Thanks to the lovely film The Secret of Kells, large numbers of people who have never taken an art history class or studied paleography now know about The Book Of Kells. For those who haven’t seen the film, go now and watch it.
The real point of the Book of Kells is not so much the text, as it is the art work, and the embellishments applied to the calligraphic text. The most famous of the pages in Kells is the one at the top of this post; F. 34R (click it for a larger version). The page in the Book of Kells known as F.34R is based on the verse from Matthew 1:18 that in English in the 1611 version begins “Now the birth of Jesus Christ was on this wise: When as his mother Mary was espoused to Joseph, before they came together, she was found with child of the Holy Ghost.” This passage is often referred to as the second beginning of Matthew. The Latin text, the one used most often in medieval manuscripts, begins “XPI autem generatio . . .”
F. 34R is referred to as the Chi Rho page because it features the Greek letters Chi, Rho and Iota. The letters that look like XPI that form the primary page elements are respectively, the Chi, the Rho, and the Iota. These three letters are used as the abbreviated form of Christ’s name in Greek, and open that passage from Matthew in Latin. If you look closely at the image, you’ll see some of the “hidden” images that Kells is so famous for. There’s a cat with rats that seems to be playing with (or eating) a mass wafer. There are moths (symbols of rebirth and rejuvenation) and several winged figures. My favorite is the otter holding a fish (the otter is lying on his back; look for the fish he holds). If you look at the image of F. 34R, you can see the generatio at the bottom right.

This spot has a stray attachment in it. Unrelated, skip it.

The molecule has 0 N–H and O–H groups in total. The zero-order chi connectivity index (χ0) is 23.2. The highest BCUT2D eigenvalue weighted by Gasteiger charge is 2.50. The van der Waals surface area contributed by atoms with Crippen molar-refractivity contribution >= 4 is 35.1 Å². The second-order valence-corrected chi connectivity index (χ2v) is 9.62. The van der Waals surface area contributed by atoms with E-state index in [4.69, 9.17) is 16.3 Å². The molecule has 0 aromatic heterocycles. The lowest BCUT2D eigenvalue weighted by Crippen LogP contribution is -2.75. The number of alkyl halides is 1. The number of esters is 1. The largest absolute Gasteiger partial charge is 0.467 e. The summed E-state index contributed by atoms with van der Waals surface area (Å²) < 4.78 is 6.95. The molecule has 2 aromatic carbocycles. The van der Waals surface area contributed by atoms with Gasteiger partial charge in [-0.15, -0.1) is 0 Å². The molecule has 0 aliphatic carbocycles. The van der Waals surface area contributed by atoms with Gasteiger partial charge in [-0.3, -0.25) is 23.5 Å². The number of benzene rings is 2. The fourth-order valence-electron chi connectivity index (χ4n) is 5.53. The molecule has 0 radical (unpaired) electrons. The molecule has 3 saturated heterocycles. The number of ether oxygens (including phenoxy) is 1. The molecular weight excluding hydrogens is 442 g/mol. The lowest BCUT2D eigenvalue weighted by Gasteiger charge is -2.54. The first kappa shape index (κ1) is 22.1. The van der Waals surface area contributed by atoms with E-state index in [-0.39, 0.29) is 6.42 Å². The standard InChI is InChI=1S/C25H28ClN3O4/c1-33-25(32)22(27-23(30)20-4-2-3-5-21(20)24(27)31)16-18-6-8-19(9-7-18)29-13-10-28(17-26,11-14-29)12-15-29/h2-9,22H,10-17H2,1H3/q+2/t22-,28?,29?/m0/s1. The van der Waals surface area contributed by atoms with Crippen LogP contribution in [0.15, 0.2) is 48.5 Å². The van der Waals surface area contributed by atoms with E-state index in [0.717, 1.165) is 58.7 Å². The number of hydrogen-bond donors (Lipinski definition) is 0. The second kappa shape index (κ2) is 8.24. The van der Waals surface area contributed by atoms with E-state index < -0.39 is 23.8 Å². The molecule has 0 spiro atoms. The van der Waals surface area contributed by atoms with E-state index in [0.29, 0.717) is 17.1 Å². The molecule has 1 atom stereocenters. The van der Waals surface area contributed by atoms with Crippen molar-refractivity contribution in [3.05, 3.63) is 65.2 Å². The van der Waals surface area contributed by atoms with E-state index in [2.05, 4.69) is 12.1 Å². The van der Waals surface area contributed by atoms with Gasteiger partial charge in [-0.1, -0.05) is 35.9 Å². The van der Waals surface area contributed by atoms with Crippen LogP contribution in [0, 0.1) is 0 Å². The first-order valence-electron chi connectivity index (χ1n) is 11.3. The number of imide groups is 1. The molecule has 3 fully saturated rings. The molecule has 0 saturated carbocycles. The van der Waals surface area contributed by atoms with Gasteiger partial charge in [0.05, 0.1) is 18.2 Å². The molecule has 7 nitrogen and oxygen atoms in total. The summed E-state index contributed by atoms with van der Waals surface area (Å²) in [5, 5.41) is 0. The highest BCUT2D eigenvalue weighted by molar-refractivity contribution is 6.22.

Here’s another example of a Chi-Rho page, to the right. This one is from the Book of Lindisfarne,